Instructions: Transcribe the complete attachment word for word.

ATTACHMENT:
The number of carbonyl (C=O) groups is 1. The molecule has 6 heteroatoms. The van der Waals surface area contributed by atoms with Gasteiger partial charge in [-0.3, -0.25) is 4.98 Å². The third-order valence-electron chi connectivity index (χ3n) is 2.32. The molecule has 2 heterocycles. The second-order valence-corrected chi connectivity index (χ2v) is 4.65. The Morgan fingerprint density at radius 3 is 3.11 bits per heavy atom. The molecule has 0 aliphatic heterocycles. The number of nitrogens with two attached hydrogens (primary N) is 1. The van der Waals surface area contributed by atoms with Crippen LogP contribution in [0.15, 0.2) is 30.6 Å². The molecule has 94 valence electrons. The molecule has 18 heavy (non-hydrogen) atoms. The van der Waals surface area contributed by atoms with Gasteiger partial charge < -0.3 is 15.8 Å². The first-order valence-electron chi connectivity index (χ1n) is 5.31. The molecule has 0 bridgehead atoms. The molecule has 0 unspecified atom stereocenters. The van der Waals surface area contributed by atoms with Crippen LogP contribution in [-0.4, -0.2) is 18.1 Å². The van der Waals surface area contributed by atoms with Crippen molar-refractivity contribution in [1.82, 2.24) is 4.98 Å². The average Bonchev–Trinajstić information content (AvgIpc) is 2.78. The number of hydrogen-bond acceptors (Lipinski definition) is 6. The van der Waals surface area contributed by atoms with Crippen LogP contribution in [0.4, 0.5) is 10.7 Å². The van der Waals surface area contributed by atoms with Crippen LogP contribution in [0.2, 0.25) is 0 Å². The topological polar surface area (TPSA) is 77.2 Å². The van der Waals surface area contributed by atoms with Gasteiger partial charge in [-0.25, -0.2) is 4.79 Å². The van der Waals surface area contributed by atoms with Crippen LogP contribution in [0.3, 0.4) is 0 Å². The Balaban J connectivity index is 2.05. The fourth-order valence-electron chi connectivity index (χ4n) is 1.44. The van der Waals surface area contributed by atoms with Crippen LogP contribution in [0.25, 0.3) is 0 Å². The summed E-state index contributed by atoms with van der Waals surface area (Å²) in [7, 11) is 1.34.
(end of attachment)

The number of carbonyl (C=O) groups is 1. The molecule has 6 heteroatoms. The van der Waals surface area contributed by atoms with Gasteiger partial charge in [-0.3, -0.25) is 4.98 Å². The third-order valence-electron chi connectivity index (χ3n) is 2.32. The molecule has 2 heterocycles. The second-order valence-corrected chi connectivity index (χ2v) is 4.65. The Morgan fingerprint density at radius 3 is 3.11 bits per heavy atom. The molecule has 0 aliphatic heterocycles. The number of nitrogens with two attached hydrogens (primary N) is 1. The van der Waals surface area contributed by atoms with Crippen LogP contribution in [0.15, 0.2) is 30.6 Å². The molecule has 94 valence electrons. The molecule has 18 heavy (non-hydrogen) atoms. The van der Waals surface area contributed by atoms with Gasteiger partial charge < -0.3 is 15.8 Å². The first-order valence-electron chi connectivity index (χ1n) is 5.31. The molecule has 0 bridgehead atoms. The molecule has 0 unspecified atom stereocenters. The van der Waals surface area contributed by atoms with Crippen LogP contribution in [-0.4, -0.2) is 18.1 Å². The van der Waals surface area contributed by atoms with Crippen molar-refractivity contribution in [1.82, 2.24) is 4.98 Å². The average Bonchev–Trinajstić information content (AvgIpc) is 2.78. The number of hydrogen-bond acceptors (Lipinski definition) is 6. The van der Waals surface area contributed by atoms with Crippen LogP contribution in [0.4, 0.5) is 10.7 Å². The van der Waals surface area contributed by atoms with Crippen LogP contribution in [0.2, 0.25) is 0 Å². The topological polar surface area (TPSA) is 77.2 Å². The van der Waals surface area contributed by atoms with Gasteiger partial charge in [-0.25, -0.2) is 4.79 Å². The van der Waals surface area contributed by atoms with Crippen LogP contribution in [0.3, 0.4) is 0 Å². The Balaban J connectivity index is 2.05. The fourth-order valence-electron chi connectivity index (χ4n) is 1.44. The van der Waals surface area contributed by atoms with Crippen LogP contribution in [0.25, 0.3) is 0 Å². The summed E-state index contributed by atoms with van der Waals surface area (Å²) in [7, 11) is 1.34.